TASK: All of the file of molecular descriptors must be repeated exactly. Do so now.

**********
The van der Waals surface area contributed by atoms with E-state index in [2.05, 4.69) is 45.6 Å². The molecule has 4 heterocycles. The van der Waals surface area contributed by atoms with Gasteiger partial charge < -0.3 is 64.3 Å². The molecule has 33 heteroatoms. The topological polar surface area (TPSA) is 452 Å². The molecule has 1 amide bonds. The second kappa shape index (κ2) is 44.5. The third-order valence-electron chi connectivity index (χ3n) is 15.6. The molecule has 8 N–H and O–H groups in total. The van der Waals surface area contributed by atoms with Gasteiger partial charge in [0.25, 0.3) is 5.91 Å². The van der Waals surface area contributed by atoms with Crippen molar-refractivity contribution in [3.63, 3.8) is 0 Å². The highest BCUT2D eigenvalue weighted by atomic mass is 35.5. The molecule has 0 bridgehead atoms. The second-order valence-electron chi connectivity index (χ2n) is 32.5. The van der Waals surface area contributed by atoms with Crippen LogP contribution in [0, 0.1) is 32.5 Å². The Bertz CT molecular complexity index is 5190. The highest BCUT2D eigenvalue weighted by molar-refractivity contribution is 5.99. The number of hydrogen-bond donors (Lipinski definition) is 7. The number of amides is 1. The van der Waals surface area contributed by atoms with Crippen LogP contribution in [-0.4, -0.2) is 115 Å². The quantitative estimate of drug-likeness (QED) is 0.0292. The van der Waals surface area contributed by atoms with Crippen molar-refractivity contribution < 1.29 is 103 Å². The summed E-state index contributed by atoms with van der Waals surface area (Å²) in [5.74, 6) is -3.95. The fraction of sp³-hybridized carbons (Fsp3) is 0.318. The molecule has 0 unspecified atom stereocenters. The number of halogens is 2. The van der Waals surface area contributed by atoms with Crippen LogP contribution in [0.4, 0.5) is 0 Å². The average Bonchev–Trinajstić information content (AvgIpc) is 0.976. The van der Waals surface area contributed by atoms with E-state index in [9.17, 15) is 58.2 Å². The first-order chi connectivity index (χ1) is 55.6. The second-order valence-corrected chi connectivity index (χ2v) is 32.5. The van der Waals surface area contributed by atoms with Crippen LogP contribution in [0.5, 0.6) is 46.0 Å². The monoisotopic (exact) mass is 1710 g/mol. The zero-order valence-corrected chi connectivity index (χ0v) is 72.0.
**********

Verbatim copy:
The van der Waals surface area contributed by atoms with E-state index in [2.05, 4.69) is 45.6 Å². The molecule has 4 heterocycles. The van der Waals surface area contributed by atoms with Gasteiger partial charge < -0.3 is 64.3 Å². The molecule has 33 heteroatoms. The topological polar surface area (TPSA) is 452 Å². The molecule has 1 amide bonds. The second kappa shape index (κ2) is 44.5. The third-order valence-electron chi connectivity index (χ3n) is 15.6. The molecule has 8 N–H and O–H groups in total. The van der Waals surface area contributed by atoms with Gasteiger partial charge in [0.25, 0.3) is 5.91 Å². The van der Waals surface area contributed by atoms with Crippen molar-refractivity contribution in [3.63, 3.8) is 0 Å². The highest BCUT2D eigenvalue weighted by atomic mass is 35.5. The molecule has 0 bridgehead atoms. The second-order valence-electron chi connectivity index (χ2n) is 32.5. The van der Waals surface area contributed by atoms with Crippen LogP contribution in [0, 0.1) is 32.5 Å². The Bertz CT molecular complexity index is 5190. The highest BCUT2D eigenvalue weighted by molar-refractivity contribution is 5.99. The number of hydrogen-bond donors (Lipinski definition) is 7. The number of amides is 1. The van der Waals surface area contributed by atoms with Crippen LogP contribution in [-0.4, -0.2) is 115 Å². The quantitative estimate of drug-likeness (QED) is 0.0292. The van der Waals surface area contributed by atoms with Crippen molar-refractivity contribution < 1.29 is 103 Å². The summed E-state index contributed by atoms with van der Waals surface area (Å²) in [5.74, 6) is -3.95. The fraction of sp³-hybridized carbons (Fsp3) is 0.318. The molecule has 0 unspecified atom stereocenters. The number of halogens is 2. The van der Waals surface area contributed by atoms with Crippen LogP contribution in [0.4, 0.5) is 0 Å². The average Bonchev–Trinajstić information content (AvgIpc) is 0.976. The van der Waals surface area contributed by atoms with E-state index in [9.17, 15) is 58.2 Å². The first-order chi connectivity index (χ1) is 55.6. The second-order valence-corrected chi connectivity index (χ2v) is 32.5. The van der Waals surface area contributed by atoms with Crippen LogP contribution in [0.5, 0.6) is 46.0 Å². The monoisotopic (exact) mass is 1710 g/mol. The zero-order valence-corrected chi connectivity index (χ0v) is 72.0.